Losing its main supplier, Singapore had worried about the higher cost of importing sand if it had to find other suppliers somewhere else and even forecast an increase by 3% of the price in relation to Indonesian sand. In their search for inexpensive sand, the barges of sand companies eventually dropped anchor off the coasts of Cambodia. The Kingdom offers not only unbeatable prices but also comparatively favourable conditions.

Shifting Sands

In its report entiteld “Country for Sale ” made public on Thursday February 5th, Global Witness, an NGO specialised in monitoring natural resource management and campaigning on human rights, devotes three pages to the opacity which it says surrounds the trade of sand in Cambodia. Several witnesses interrogated by the organisation have thus reported that many ships belonging to Chinese, Korean or Taiwanese companies, came to purchase sand off the coasts of Koh Kong province, with the intention for all to export it to Singapore. The organisation spoke to workers who reportedly claimed that documents, contracts and payments were all directed to the office of Ly Yong Phat, a Senator affiliated with the ruling party CPP who dominates business enterprise in the province and is often criticised by human rights organisations for the forced evictions of residents from the many lands he has acquired.

“I completely refute the allegations from Global Witness,” Ly Yong Phat replied in a telephone interview to Ka-set. “The government has granted me this concession for sand mining, so it is normal that I am the referee. Besides, I am not the only one responsible, there is also another person. I am in charge of the area of Koh Pao and Svay Ambel rivers, and since I started to be in charge of the mining, floods have stopped happening. I even denied authorisation to a Thai company because there was not enough sand… I think exports in the province do not exceed 4,000 tonnes a month.”

Also contacted by Ka-set, Pech Siyon, head of the industry office in Koh Kong, estimates the quantity of sand dredged around Koh Kong province to be between 7,000 and 8,000 tonnes a week. “Three companies have been authorised to mine sand for about one year: Ly Yong Phat Group Company [owned by the above-mentioned Senator], Odom Cement Company Ltd and Dani Trading. Each exploits specific zones,” he explains. “Apart from these companies, no one else has the right to mine sand. Some do it but under the direction of the three companies who have received official approval.”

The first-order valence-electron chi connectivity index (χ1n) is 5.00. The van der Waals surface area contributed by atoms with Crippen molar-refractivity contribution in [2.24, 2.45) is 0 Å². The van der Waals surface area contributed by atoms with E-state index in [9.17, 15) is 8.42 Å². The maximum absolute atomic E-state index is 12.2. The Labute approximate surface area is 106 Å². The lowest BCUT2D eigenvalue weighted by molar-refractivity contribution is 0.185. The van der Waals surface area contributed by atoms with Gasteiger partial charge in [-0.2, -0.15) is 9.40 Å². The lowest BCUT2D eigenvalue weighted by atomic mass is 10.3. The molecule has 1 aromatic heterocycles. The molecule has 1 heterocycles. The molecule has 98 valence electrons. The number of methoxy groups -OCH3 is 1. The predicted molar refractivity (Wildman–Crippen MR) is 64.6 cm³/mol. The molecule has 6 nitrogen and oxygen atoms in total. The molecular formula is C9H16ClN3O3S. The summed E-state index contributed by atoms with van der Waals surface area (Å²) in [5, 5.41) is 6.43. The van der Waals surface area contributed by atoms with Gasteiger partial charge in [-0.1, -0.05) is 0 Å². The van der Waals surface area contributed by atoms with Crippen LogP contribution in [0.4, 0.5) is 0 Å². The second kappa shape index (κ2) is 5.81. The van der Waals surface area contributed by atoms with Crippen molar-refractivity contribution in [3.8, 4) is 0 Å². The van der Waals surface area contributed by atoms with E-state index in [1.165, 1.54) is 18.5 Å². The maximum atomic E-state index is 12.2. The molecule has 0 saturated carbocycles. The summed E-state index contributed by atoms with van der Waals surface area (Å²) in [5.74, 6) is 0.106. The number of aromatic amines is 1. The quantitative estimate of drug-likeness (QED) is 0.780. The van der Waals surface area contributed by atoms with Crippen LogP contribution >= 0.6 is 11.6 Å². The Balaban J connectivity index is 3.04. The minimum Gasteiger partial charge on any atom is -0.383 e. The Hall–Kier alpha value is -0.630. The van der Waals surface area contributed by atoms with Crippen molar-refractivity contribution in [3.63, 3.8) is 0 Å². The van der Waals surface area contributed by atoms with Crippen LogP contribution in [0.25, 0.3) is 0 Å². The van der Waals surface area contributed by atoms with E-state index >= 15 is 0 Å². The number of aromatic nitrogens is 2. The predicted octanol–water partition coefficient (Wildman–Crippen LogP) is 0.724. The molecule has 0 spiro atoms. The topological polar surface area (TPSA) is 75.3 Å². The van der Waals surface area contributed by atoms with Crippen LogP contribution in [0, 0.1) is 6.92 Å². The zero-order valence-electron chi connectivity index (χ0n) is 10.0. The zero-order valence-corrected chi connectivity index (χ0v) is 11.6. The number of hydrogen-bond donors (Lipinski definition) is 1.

Global Witness estimates that nearly 15,000 tonnes of sand are exported each week… which would mean an annual revenue of 8.6 million dollars for the sand industry in Koh Kong province.

Environment: Danger warning?

In addition to the lack of transparency over this market, another source of concern exists: the risk that the intensive pumping might endanger deep-sea ecosystems. Following the example of the disappearance and collapse of islands in Indonesia, Cambodia unfortunately seems to also suffer from the intensive sand dredging.

For example, inland, despite the bans from the Ministry of Industry, Mines and Energy, many ships have come to extract sand in tributaries of the Tonle Bassac, in the area of Takhmau, in Kandal province. Yet, many villagers have complained with authorities that their house and land started to collapse, which had never happened before. According to a member of an NGO very active on environmental issues related to the Tonle Bassac, who prefers to speak anonymously, “the dredging has become intensive for some time. It is mobile dredging, boats are constantly moving from one place to another. It is completely illegal, but in spite of many promises, the government does not seem very active in fighting these activities.”

For his part, a worker of another environmental organisation, who also prefers to speak under anonymity, worries about the possible impact of intensive sand dredging on the seabed. “For now, we have not observed a direct impact on deep-sea ecosystems. However, we remain very concerned with the potential consequences it could have on the fragile marine life – on sea horses for example or on all the benthic species, like lichen or algae.” Echoing these words, the OSPAR Commission – in charge of implementing the current legal instrument guiding international cooperation on the protection of the marine environment of the North-East Atlantic – has precisely insisted in its recommendations on the potential impact of sand dredging in marine environment. “All dredged materials have a significant physical impact at the point of disposal. This impact includes covering of the seabed and local increases in suspended solids levels. (…) Biological consequences of these physical impacts include smothering of benthic organisms in the dumping area.”

Yet, the conservationist believes in a solution that would enable Cambodia to continue benefiting from sand extraction while protecting nature. “Every company involved in the extractive industry or likely to have an impact on environment should contribute a sum of money – some kind of tax – as compensation. Thanks to this tax, the government could fund marine conservation projects and help Cambodian people,” he argues. Utopian? Possibly, but at least, he is not lulled by the sandmen operating in Cambodia.

Taken from the original article.